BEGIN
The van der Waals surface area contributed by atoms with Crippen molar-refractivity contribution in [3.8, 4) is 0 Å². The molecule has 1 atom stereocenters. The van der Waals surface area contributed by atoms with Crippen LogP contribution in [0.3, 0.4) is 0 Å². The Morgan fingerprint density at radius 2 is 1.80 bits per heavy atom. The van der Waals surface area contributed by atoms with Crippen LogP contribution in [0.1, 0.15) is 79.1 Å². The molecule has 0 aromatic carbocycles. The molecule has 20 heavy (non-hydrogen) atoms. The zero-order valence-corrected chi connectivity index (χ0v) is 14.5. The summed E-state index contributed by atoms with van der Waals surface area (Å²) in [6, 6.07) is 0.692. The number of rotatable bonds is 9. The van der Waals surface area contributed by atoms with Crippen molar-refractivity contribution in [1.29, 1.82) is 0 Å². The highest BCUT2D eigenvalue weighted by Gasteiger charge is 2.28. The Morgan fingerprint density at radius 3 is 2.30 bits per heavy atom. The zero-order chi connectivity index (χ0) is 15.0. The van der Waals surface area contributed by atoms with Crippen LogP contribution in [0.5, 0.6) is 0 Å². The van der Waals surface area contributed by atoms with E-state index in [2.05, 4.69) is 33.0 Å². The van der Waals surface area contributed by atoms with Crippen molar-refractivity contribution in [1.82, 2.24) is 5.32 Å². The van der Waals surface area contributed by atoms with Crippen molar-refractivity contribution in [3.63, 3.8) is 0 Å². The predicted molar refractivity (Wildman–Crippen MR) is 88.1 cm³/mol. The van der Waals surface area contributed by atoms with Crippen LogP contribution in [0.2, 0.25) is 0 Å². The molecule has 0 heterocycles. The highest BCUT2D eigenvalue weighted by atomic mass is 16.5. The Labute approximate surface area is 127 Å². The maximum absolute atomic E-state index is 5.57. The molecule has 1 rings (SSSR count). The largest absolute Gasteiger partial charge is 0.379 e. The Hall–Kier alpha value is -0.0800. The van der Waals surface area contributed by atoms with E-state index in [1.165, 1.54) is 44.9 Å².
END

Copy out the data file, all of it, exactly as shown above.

The van der Waals surface area contributed by atoms with Crippen molar-refractivity contribution in [3.8, 4) is 0 Å². The molecule has 1 atom stereocenters. The van der Waals surface area contributed by atoms with Crippen LogP contribution in [0.3, 0.4) is 0 Å². The Morgan fingerprint density at radius 2 is 1.80 bits per heavy atom. The van der Waals surface area contributed by atoms with Crippen LogP contribution in [0.1, 0.15) is 79.1 Å². The molecule has 0 aromatic carbocycles. The molecule has 20 heavy (non-hydrogen) atoms. The zero-order valence-corrected chi connectivity index (χ0v) is 14.5. The summed E-state index contributed by atoms with van der Waals surface area (Å²) in [6, 6.07) is 0.692. The number of rotatable bonds is 9. The van der Waals surface area contributed by atoms with Crippen molar-refractivity contribution in [1.29, 1.82) is 0 Å². The highest BCUT2D eigenvalue weighted by Gasteiger charge is 2.28. The Morgan fingerprint density at radius 3 is 2.30 bits per heavy atom. The zero-order chi connectivity index (χ0) is 15.0. The van der Waals surface area contributed by atoms with Crippen LogP contribution in [0.5, 0.6) is 0 Å². The van der Waals surface area contributed by atoms with E-state index in [2.05, 4.69) is 33.0 Å². The van der Waals surface area contributed by atoms with Crippen molar-refractivity contribution in [1.82, 2.24) is 5.32 Å². The van der Waals surface area contributed by atoms with Crippen molar-refractivity contribution in [3.63, 3.8) is 0 Å². The predicted molar refractivity (Wildman–Crippen MR) is 88.1 cm³/mol. The van der Waals surface area contributed by atoms with Crippen LogP contribution in [0.2, 0.25) is 0 Å². The molecule has 0 heterocycles. The highest BCUT2D eigenvalue weighted by atomic mass is 16.5. The Labute approximate surface area is 127 Å². The maximum absolute atomic E-state index is 5.57. The molecule has 1 rings (SSSR count). The largest absolute Gasteiger partial charge is 0.379 e. The Hall–Kier alpha value is -0.0800. The van der Waals surface area contributed by atoms with E-state index in [1.165, 1.54) is 44.9 Å².